14 of 15 people found the following review helpful
Nicely Produced But A Very Disappointing Text,
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This review is from: Le Corbusier (Paperback)
This is an irritating book about an irritating man. It is true that Taschen art and architecture monographs usually represent outstanding value for money, however, in this case that cannot be said. Whilst the book is nicely produced and contains many excellent illustrations arranged in chronological order, the accompanying text by Jean-Louis Cohen is, in many places, incomprehensible and often downright nonsensical. Reading the introductory text does not give a clear exposition of either the life or work of Corbusier (Charles-Edouard Jeanneret) and reading the texts that accompany sections devoted to his seminal works is rather like joining a conversation that has been in progress for some time. References are not explained or clarified, Corbusier's texts or influences are often mentioned but exactly what the text or influence meant is not made clear and some sentences and phrases are just plain silly, what, for example, is a "narrow cube" ?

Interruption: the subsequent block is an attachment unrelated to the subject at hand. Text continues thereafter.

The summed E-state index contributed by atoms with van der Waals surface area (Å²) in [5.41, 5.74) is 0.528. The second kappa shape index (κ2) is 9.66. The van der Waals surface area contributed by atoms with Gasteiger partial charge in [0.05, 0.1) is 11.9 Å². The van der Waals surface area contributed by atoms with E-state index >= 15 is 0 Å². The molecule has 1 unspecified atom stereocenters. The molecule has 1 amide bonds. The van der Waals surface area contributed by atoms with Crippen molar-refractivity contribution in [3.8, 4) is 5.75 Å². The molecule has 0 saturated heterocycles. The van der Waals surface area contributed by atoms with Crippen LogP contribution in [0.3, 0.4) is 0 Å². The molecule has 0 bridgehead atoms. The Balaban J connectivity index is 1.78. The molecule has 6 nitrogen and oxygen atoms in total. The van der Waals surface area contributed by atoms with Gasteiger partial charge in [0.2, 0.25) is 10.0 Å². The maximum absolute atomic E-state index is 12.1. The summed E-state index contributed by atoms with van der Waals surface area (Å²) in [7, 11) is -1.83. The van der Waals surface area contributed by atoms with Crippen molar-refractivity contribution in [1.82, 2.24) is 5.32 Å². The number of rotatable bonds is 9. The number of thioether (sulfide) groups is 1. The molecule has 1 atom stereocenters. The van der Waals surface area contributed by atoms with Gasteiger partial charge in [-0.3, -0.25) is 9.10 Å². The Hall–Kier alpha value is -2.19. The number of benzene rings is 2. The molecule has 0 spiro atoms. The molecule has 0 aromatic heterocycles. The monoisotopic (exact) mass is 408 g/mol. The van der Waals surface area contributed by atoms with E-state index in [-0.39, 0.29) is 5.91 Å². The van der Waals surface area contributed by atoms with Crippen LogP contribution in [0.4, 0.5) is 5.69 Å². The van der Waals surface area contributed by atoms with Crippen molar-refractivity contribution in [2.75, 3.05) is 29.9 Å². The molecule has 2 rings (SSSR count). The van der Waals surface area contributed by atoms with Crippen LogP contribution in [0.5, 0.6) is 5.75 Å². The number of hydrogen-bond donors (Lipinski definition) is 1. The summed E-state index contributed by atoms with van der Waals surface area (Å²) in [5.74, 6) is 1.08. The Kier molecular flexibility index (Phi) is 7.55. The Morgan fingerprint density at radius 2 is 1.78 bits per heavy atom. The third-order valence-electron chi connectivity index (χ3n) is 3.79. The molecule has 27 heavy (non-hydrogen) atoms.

There is no critical appraisal of the ideas or plans of Le Corbusier, many of which were unsuccessful and did not work although he has, without doubt, had a tremendous influence on modern architecture. Perhaps I am asking too much of a small monograph, but beware, if you are new to the subject, and it is likely that you are if you are considering buying this introductory monograph rather than a larger tome, you will not be very enlightened by the text. Like many of Taschen's books a chronological summary of the subject's life is provided.